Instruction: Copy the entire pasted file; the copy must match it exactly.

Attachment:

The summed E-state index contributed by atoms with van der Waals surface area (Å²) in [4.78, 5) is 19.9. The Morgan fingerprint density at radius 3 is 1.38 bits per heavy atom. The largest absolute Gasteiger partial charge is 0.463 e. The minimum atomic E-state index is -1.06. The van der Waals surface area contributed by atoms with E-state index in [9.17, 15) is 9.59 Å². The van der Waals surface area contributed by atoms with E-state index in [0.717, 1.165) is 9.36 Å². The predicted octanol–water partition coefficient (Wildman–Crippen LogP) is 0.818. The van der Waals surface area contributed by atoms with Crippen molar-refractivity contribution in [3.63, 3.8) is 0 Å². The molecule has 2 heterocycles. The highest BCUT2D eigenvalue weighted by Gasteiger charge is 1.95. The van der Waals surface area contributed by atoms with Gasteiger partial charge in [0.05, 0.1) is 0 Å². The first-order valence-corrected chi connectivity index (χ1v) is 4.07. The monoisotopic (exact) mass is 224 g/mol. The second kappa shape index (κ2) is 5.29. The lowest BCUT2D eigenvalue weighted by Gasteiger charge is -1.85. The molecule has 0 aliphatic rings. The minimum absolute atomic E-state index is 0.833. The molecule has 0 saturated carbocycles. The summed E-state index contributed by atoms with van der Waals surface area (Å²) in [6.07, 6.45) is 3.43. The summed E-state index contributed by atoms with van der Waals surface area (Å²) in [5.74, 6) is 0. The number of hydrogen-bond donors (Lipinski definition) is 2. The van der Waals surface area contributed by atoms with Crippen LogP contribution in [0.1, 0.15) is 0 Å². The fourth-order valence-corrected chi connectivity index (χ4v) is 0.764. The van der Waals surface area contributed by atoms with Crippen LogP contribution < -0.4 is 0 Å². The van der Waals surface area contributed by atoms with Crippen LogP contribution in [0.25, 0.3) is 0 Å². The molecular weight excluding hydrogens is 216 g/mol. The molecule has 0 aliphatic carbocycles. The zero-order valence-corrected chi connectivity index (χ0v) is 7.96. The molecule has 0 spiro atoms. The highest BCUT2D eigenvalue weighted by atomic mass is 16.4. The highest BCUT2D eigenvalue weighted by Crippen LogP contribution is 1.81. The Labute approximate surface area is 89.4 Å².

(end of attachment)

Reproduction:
The summed E-state index contributed by atoms with van der Waals surface area (Å²) in [4.78, 5) is 19.9. The Morgan fingerprint density at radius 3 is 1.38 bits per heavy atom. The largest absolute Gasteiger partial charge is 0.463 e. The minimum atomic E-state index is -1.06. The van der Waals surface area contributed by atoms with E-state index in [9.17, 15) is 9.59 Å². The van der Waals surface area contributed by atoms with E-state index in [0.717, 1.165) is 9.36 Å². The predicted octanol–water partition coefficient (Wildman–Crippen LogP) is 0.818. The van der Waals surface area contributed by atoms with Crippen molar-refractivity contribution in [3.63, 3.8) is 0 Å². The molecule has 2 heterocycles. The highest BCUT2D eigenvalue weighted by Gasteiger charge is 1.95. The van der Waals surface area contributed by atoms with Gasteiger partial charge in [0.05, 0.1) is 0 Å². The first-order valence-corrected chi connectivity index (χ1v) is 4.07. The monoisotopic (exact) mass is 224 g/mol. The second kappa shape index (κ2) is 5.29. The lowest BCUT2D eigenvalue weighted by Gasteiger charge is -1.85. The molecule has 0 aliphatic rings. The minimum absolute atomic E-state index is 0.833. The molecule has 0 saturated carbocycles. The summed E-state index contributed by atoms with van der Waals surface area (Å²) in [6.07, 6.45) is 3.43. The summed E-state index contributed by atoms with van der Waals surface area (Å²) in [5.74, 6) is 0. The number of hydrogen-bond donors (Lipinski definition) is 2. The van der Waals surface area contributed by atoms with Crippen LogP contribution in [0.1, 0.15) is 0 Å². The fourth-order valence-corrected chi connectivity index (χ4v) is 0.764. The van der Waals surface area contributed by atoms with Crippen LogP contribution < -0.4 is 0 Å². The van der Waals surface area contributed by atoms with Crippen LogP contribution in [0.25, 0.3) is 0 Å². The molecular weight excluding hydrogens is 216 g/mol. The molecule has 0 aliphatic carbocycles. The zero-order valence-corrected chi connectivity index (χ0v) is 7.96. The molecule has 0 spiro atoms. The highest BCUT2D eigenvalue weighted by atomic mass is 16.4. The highest BCUT2D eigenvalue weighted by Crippen LogP contribution is 1.81. The Labute approximate surface area is 89.4 Å².